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MSPs to vote on cutting speed limit to 20mph in residential areas

MSPs will decide whether to lower speed limits in residential and restricted areas to 20mph across Scotland

A Bill proposing cutting the speed limit from 30mph to 20mph in restricted areas across Scotland will be voted on by the Scottish Parliament (Dominc Lipinski/PA)
A Bill proposing cutting the speed limit from 30mph to 20mph in restricted areas across Scotland will be voted on by the Scottish Parliament (Dominc Lipinski/PA)

The Scottish Greens have issued a final plea to MSPs to support cutting speed limits on residential streets to 20mph ahead a vote on the plans in Parliament today.

The Bill, put forward by Mark Ruskell MSP, called for 20mph limits on all restricted roads across Scotland in an attempt to improve safety.

However, after hearing evidence from the police, academics, councils, environmental organisations and motorist groups, the Rural Economy and Connectivity Committee rejected the idea.

Although the committee said it approved of the general aims and supported lowering some speed limits, it could not recommend a “one size fits all” policy.

Despite the committee voting to express a lack of support for the Bill, the Scottish Parliament will have the chance to vote on reducing the speed limit on restricted roads from 30mph to 20mph.

The Bill has the backing of local authorities, children’s charities and environmental organisations but the Scottish Government seem to consider them secondary to the motoring lobby Mark Ruskell MSP

Ahead of the vote on Thursday afternoon, Mr Ruskell said: “Colleagues voting against this Bill cannot ignore the simple fact that it will save lives. This truth has been acknowledged by the Welsh Government, who are pursuing a course of action almost identical to that proposed in my Bill and the Scottish Government’s refusal to get on board is baffling.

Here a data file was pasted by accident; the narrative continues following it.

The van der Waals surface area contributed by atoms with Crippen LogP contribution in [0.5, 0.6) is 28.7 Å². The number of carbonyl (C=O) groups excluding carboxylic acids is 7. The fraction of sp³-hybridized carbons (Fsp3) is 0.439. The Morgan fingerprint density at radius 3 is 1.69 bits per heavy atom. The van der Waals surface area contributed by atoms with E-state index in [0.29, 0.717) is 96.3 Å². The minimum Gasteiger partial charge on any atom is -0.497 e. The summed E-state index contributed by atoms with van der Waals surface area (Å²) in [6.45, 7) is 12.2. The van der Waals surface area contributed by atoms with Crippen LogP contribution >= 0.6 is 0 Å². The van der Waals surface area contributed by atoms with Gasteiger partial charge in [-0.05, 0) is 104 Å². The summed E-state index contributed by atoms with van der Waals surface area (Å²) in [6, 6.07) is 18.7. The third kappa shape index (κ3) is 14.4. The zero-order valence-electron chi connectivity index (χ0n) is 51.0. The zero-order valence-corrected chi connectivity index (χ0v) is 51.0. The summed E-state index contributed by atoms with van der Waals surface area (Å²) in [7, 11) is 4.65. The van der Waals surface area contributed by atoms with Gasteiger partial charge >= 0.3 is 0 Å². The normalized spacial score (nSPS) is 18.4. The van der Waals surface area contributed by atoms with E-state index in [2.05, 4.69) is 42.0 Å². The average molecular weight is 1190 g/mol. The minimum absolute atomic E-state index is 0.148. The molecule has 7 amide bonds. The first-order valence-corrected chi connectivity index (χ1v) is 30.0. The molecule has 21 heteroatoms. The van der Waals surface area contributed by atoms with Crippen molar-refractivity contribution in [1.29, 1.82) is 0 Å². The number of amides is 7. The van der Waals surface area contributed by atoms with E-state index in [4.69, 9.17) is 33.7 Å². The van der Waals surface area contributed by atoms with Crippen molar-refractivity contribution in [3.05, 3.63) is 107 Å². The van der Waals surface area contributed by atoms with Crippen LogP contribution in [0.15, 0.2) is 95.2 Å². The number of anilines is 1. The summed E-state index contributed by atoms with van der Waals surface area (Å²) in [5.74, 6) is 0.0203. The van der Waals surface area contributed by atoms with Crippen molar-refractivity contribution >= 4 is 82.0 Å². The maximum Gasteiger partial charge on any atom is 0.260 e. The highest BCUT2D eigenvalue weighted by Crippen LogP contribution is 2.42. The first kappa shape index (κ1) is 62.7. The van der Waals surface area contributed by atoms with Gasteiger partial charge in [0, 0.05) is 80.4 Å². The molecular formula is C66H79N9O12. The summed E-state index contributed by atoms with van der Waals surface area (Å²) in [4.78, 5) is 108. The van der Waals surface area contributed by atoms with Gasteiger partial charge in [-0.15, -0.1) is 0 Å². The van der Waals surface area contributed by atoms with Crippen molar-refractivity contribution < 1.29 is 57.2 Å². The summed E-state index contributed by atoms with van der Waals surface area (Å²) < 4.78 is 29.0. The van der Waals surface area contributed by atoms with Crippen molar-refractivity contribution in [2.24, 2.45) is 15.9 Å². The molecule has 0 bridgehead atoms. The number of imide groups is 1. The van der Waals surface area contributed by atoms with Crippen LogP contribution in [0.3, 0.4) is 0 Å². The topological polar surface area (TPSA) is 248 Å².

“The current system, where councils create their own 20mph zones is both slow and expensive.

“The Bill has the backing of local authorities, children’s charities and environmental organisations, but the Scottish Government seem to consider them secondary to the motoring lobby.

“The SNP have declared a climate emergency and claim to be a party of progress but if they team up with the Tories to block this Bill it will be hard to take those statements seriously.”

The Active Nation Commissioner for Scotland, Lee Craigie, also spoke out in favour of the proposal and said: “I’m in support of this bill because it sends the message that what our society values is people and shared, safe spaces for everyone.

“Such spaces encourage more people to walk, cycle, scoot or wheel and so positively impact on the social connectivity in communities while supporting the mental and physical health of everyone in that community.”

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